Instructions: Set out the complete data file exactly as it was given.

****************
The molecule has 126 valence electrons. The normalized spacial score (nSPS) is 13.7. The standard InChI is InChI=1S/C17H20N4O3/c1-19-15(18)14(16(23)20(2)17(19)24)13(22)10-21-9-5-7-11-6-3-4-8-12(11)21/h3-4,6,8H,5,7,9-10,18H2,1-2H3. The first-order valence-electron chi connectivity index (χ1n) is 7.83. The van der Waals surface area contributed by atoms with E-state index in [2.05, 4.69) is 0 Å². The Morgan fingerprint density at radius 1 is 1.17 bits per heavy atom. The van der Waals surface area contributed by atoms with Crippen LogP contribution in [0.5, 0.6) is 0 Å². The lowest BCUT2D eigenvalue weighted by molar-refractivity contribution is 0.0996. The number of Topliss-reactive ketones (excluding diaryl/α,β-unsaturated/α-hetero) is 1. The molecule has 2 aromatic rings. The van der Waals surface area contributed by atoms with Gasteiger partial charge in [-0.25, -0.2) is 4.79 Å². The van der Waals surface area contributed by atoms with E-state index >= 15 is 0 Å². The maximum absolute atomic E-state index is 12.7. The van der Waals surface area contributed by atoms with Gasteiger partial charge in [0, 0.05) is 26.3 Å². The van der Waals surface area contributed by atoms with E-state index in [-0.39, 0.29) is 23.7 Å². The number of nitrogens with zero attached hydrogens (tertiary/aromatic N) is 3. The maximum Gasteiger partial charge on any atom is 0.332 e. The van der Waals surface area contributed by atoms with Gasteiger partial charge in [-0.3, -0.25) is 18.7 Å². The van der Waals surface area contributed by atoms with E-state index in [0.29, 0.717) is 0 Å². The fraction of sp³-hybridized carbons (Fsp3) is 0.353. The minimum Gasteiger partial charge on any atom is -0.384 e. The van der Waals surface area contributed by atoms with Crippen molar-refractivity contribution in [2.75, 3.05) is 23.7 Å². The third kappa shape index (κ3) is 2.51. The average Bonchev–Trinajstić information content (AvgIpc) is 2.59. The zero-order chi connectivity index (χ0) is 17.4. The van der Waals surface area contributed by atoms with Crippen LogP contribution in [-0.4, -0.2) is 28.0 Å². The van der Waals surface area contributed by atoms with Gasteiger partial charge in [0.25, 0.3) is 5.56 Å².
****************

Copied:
The molecule has 126 valence electrons. The normalized spacial score (nSPS) is 13.7. The standard InChI is InChI=1S/C17H20N4O3/c1-19-15(18)14(16(23)20(2)17(19)24)13(22)10-21-9-5-7-11-6-3-4-8-12(11)21/h3-4,6,8H,5,7,9-10,18H2,1-2H3. The first-order valence-electron chi connectivity index (χ1n) is 7.83. The van der Waals surface area contributed by atoms with E-state index in [2.05, 4.69) is 0 Å². The Morgan fingerprint density at radius 1 is 1.17 bits per heavy atom. The van der Waals surface area contributed by atoms with Crippen LogP contribution in [0.5, 0.6) is 0 Å². The lowest BCUT2D eigenvalue weighted by molar-refractivity contribution is 0.0996. The number of Topliss-reactive ketones (excluding diaryl/α,β-unsaturated/α-hetero) is 1. The molecule has 2 aromatic rings. The van der Waals surface area contributed by atoms with Gasteiger partial charge in [-0.25, -0.2) is 4.79 Å². The van der Waals surface area contributed by atoms with E-state index >= 15 is 0 Å². The maximum absolute atomic E-state index is 12.7. The van der Waals surface area contributed by atoms with Gasteiger partial charge in [0, 0.05) is 26.3 Å². The van der Waals surface area contributed by atoms with E-state index in [-0.39, 0.29) is 23.7 Å². The number of nitrogens with zero attached hydrogens (tertiary/aromatic N) is 3. The maximum Gasteiger partial charge on any atom is 0.332 e. The van der Waals surface area contributed by atoms with Gasteiger partial charge in [-0.3, -0.25) is 18.7 Å². The van der Waals surface area contributed by atoms with E-state index in [0.29, 0.717) is 0 Å². The fraction of sp³-hybridized carbons (Fsp3) is 0.353. The minimum Gasteiger partial charge on any atom is -0.384 e. The van der Waals surface area contributed by atoms with Crippen molar-refractivity contribution in [2.75, 3.05) is 23.7 Å². The third kappa shape index (κ3) is 2.51. The average Bonchev–Trinajstić information content (AvgIpc) is 2.59. The zero-order chi connectivity index (χ0) is 17.4. The van der Waals surface area contributed by atoms with Crippen LogP contribution in [-0.4, -0.2) is 28.0 Å². The van der Waals surface area contributed by atoms with Gasteiger partial charge in [0.25, 0.3) is 5.56 Å².